The tax authorities have various options for collecting tax information. One of them is particularly useful: an unannounced visit to the (company) premises allows the tax authorities to collect the information at source. Even though this power is subject to conditions, entrepreneurs should prepare themselves for such visits in order to avoid unpleasant surprises.
The tax authorities (often the Special Tax Inspectorate) visit your company unexpectedly with a team of inspectors, with or without the police and social inspectorate. They open cabinets and drawers, interrogate staff and copy computer files. A bit taken aback by the situation and the pressure, you or your employee let them do their thing and then wait for the result of the audit.
During such a visit, however, it is important to ensure a thorough follow up of the audit as actively as possible. In that light, good preparation is essential. After all, it is important that you or your employee are familiar with the course of a tax audit, so you can exercise your rights with full knowledge, possibly assisted by a specialized lawyer. This allows the audit to be conducted correctly and serenely.
Tax officials must have a valid proof of appointment. They are not required to show it spontaneously, but if they do not, you should explicitly ask for it. If the officials do not have a valid proof of appointment, you may refuse them access. Next, ask which company and which period is being audited so the object of the investigation is indisputably established. The tax authorities do not need special authorization to visit company buildings, but they do if they want to visit private dwellings (for example, the manager’s apartment). This requires an authorization from the police court which the tax authorities must be able to present before entering the private area.
Active search right?
The actions of the tax authorities cannot be equated with a criminal search by the public prosecutor’s office, but in practice it feels that way.
During the visit, the tax authorities can check the accounts found on the premises without the permission of the entrepreneur. They may make copies or take the originals with them. Key here is to ensure that the data are effectively related to the audited period. The tax authorities may also make copies of electronic data such as mailboxes of the entrepreneur and all staff members. In principle, the tax authorities cannot operate the computer, but you can make the copy yourself.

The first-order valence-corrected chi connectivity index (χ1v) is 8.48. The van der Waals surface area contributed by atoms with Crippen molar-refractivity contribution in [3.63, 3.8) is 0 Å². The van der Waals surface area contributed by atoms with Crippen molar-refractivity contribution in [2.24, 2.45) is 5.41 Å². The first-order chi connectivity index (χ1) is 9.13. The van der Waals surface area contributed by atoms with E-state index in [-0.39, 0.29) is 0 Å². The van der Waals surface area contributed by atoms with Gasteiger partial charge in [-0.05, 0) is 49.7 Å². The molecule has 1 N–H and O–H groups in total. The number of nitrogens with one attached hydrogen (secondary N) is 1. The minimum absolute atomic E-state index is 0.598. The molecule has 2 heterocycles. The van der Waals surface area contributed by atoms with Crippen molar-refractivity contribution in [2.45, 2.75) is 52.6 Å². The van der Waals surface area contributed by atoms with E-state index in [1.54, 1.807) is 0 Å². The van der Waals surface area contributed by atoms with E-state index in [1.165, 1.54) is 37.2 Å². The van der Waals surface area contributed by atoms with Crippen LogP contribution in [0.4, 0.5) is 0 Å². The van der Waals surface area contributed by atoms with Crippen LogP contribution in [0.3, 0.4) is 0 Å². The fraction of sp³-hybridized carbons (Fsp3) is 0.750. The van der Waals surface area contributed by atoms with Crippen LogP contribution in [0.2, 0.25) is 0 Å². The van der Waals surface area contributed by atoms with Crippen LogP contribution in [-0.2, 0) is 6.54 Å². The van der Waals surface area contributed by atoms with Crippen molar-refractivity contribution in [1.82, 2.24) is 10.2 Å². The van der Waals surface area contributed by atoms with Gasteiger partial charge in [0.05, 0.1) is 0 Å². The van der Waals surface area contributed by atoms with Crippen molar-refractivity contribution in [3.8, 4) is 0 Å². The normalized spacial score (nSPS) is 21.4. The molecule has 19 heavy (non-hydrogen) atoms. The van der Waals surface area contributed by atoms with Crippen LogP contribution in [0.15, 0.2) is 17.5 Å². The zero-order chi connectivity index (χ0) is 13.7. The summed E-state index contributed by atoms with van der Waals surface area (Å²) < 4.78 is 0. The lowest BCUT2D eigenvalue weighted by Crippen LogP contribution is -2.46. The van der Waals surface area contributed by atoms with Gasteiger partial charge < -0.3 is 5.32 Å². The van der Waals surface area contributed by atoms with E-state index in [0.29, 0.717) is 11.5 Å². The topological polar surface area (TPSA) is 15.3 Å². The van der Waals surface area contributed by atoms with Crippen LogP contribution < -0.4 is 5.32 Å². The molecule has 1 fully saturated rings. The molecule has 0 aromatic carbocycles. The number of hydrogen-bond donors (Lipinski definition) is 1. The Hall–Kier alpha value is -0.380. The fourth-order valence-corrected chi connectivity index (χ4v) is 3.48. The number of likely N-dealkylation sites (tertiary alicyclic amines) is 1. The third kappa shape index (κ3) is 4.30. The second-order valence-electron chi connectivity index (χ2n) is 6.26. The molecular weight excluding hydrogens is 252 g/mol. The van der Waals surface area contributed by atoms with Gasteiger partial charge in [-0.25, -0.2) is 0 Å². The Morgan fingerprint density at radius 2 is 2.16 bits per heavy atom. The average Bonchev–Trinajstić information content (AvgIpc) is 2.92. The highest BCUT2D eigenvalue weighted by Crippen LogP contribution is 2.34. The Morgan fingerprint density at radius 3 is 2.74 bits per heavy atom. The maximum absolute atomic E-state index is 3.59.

Often substantial disputes arise about the scope of the audit and in particular about the extent of the powers of the tax authorities and the way they exercise them. Tax authorities do not always take into account the remarks of the entrepreneur. It is therefore important that you state all your comments explicitly in the official report about the visit that is drawn up by the tax authorities. For fundamental issues, it may even be appropriate to request the intervention of a bailiff so he can make the necessary determinations (for example, when access to computer files is forced).
After the visit
When the visit is over, you are advised to immediately discuss the audit with your lawyer, so any violations of procedural rules can be established. It is also necessary to draw up a thorough report on the audit that summarizes the course of it. This report must contain all official reports issued by the tax authorities (official report of visit, official report of IT operations, official report of statements, official report of retention, etc.) but also all statements by staff members that were questioned by the tax authorities. At a later stage, this report will serve as a guide for the discussions with the tax authorities and any potential procedures.
Proactivity pays off
An unannounced visit by the tax authorities is something one does not forget easily. You can manage this by proactive screening your organisation, drawing up an internal manual that identifies the internal and external contacts and contains guidelines for all people who (could) come into contact with the tax authorities.
Frank De Langhe – Kim Bronselaer
Published in VOKA – “Ondernemers West-Vlaanderen”, edition 2, February 2018